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Old Apr 10, 17, 11:52 pm
  #1914  
 
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I am sure somebody already posted it but whatever it was, they should solve it BEFORE boarding, not AFTER. Even if it's a last second change.

Tin
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Old Apr 10, 17, 11:52 pm
  #1915  
 
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Originally Posted by aerosexual View Post
I don't know if a lottery system is requirement, but they said they booted him off because he paid the least. Still doesn't make it moral or right.
UA has a hierarchy somewhat like the involuntary downgrade order. As always, the highest paid fare and GS trumps all else. UA rates passengers on their perceived value as revenue producers. NRPS are totally immune, so the 4 crew, once added to the manifest, could not be deboarded.
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Old Apr 10, 17, 11:55 pm
  #1916  
 
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Originally Posted by denuaflier View Post
So you have a biased opinion - would you agree?
Yes, as does everyone. I actually do feel UA could have done a better job overall, but it was their right to remove the man. Trust me I am just as hard on airline personnel as I am lenient at times because I've been there.

Anytime I encountered an IDB pax I did my best to explain it to them, promised them I would do everything in my power to get them to where they need to be asap, and make sure I assist them in any compensation I can get them because I hated that the airline put me in that position. Fortunately the only times I ever had to get LEO's involved on IDB boarding is because the pax was intoxicated and unfit to fly.

I am however sick of reading people who really don't know what goes on or how it goes on, being outraged. Not so much on here, but in the general public overall. Especially a lot of the people out there right now who don't bother to know the rules before travel.
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Old Apr 10, 17, 11:55 pm
  #1917  
 
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Originally Posted by SpinOn2 View Post
That's total and complete nonsense. At the worst he has a claim against the LEO for abuse of force, but the LEO's have every right to remove him as he was clearly a case of Disorderly Conduct, whether fair or not.
Let's look at the Illinois law on "Disorderly Conduct":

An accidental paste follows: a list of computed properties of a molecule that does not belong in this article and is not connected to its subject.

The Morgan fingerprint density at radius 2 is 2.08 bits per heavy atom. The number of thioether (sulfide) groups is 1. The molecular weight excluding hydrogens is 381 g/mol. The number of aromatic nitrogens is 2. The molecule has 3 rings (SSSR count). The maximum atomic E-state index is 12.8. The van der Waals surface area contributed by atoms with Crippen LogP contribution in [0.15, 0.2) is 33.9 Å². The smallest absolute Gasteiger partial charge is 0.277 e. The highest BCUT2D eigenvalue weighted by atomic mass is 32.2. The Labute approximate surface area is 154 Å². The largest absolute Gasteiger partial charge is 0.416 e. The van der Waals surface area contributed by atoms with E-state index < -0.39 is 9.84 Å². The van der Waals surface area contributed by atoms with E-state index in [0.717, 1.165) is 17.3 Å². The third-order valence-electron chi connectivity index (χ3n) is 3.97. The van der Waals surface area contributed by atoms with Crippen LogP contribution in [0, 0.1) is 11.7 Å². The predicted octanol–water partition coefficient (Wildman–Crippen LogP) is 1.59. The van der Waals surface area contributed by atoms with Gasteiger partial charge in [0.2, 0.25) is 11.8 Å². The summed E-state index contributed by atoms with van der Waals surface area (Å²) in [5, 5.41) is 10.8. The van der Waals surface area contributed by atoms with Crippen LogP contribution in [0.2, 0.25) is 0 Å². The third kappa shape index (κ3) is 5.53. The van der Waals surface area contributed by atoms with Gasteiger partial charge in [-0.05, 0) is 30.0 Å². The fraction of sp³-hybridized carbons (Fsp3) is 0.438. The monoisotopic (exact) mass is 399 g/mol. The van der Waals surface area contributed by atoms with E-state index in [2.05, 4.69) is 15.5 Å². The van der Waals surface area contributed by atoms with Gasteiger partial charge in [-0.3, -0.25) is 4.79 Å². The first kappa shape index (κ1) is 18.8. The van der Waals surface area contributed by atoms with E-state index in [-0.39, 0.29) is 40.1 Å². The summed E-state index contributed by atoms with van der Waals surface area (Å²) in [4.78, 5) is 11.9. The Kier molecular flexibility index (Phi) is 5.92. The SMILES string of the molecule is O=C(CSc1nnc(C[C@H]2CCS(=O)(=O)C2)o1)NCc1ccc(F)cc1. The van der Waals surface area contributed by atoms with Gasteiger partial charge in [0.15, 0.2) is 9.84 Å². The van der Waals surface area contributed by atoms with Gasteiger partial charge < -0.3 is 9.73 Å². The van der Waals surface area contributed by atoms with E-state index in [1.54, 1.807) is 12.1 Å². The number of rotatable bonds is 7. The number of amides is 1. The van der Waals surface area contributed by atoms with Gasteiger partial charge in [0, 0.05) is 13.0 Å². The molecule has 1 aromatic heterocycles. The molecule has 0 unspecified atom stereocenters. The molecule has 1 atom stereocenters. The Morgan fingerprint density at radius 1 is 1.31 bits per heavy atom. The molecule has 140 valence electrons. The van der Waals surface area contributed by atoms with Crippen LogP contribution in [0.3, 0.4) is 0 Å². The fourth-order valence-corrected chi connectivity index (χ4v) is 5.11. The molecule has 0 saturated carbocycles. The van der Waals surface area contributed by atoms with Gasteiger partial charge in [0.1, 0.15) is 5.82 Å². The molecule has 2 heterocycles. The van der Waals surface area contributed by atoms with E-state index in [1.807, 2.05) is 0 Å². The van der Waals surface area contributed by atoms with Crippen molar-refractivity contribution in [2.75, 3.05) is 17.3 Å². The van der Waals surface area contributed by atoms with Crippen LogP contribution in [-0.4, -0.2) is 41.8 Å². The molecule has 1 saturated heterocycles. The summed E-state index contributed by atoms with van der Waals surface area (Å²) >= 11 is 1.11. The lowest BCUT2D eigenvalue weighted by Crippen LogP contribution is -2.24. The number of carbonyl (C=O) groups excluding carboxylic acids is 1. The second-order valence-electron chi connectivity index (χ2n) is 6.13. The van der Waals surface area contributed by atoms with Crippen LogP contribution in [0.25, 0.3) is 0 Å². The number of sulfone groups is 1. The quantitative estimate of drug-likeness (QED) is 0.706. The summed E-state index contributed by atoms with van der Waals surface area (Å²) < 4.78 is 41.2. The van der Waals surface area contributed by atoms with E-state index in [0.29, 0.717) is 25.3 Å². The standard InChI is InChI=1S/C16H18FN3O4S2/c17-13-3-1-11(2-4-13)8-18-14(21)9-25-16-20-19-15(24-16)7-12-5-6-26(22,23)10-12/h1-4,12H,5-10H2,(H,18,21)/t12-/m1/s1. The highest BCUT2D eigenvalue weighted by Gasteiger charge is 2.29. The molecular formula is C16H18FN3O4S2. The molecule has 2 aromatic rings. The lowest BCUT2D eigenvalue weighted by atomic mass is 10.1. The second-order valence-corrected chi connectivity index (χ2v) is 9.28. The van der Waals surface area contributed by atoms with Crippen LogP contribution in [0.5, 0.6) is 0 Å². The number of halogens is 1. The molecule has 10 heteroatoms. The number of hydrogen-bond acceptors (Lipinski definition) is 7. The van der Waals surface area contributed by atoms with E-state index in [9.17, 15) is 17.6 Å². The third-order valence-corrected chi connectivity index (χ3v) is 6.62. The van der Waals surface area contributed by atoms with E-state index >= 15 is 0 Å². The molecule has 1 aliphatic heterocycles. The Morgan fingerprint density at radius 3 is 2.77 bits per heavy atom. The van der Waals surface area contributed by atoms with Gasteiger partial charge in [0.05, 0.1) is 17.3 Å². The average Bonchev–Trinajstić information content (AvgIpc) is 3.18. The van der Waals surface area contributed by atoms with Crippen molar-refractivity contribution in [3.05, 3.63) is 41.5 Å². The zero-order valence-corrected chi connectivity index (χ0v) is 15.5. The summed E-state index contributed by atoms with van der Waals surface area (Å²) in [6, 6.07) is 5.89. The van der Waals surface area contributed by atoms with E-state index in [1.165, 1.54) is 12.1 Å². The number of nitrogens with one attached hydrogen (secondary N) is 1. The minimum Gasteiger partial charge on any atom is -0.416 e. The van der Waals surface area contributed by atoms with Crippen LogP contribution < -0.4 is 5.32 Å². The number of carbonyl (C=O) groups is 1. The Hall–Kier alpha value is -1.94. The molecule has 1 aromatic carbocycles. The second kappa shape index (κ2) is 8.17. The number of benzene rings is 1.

-------------------

(720 ILCS 5/26-1) (from Ch. 38, par. 26-1)
Sec. 26-1. Disorderly conduct.
(a) A person commits disorderly conduct when he or she knowingly:
(1) Does any act in such unreasonable manner as to alarm or disturb another and to provoke a breach of the peace;
(2) Transmits or causes to be transmitted in any manner to the fire department of any city, town, village or fire protection district a false alarm of fire, knowing at the time of the transmission that there is no reasonable ground for believing that the fire exists;
(3) Transmits or causes to be transmitted in any manner to another a false alarm to the effect that a bomb or other explosive of any nature or a container holding poison gas, a deadly biological or chemical contaminant, or radioactive substance is concealed in a place where its explosion or release would endanger human life, knowing at the time of the transmission that there is no reasonable ground for believing that the bomb, explosive or a container holding poison gas, a deadly biological or chemical contaminant, or radioactive substance is concealed in the place;
(3.5) Transmits or causes to be transmitted a threat of destruction of a school building or school property, or a threat of violence, death, or bodily harm directed against persons at a school, school function, or school event, whether or not school is in session;
(4) Transmits or causes to be transmitted in any manner to any peace officer, public officer or public employee a report to the effect that an offense will be committed, is being committed, or has been committed, knowing at the time of the transmission that there is no reasonable ground for believing that the offense will be committed, is being committed, or has been committed;
(5) Transmits or causes to be transmitted a false report to any public safety agency without the reasonable grounds necessary to believe that transmitting the report is necessary for the safety and welfare of the public; or
(6) Calls the number "911" for the purpose of making or transmitting a false alarm or complaint and reporting information when, at the time the call or transmission is made, the person knows there is no reasonable ground for making the call or transmission and further knows that the call or transmission could result in the emergency response of any public safety agency;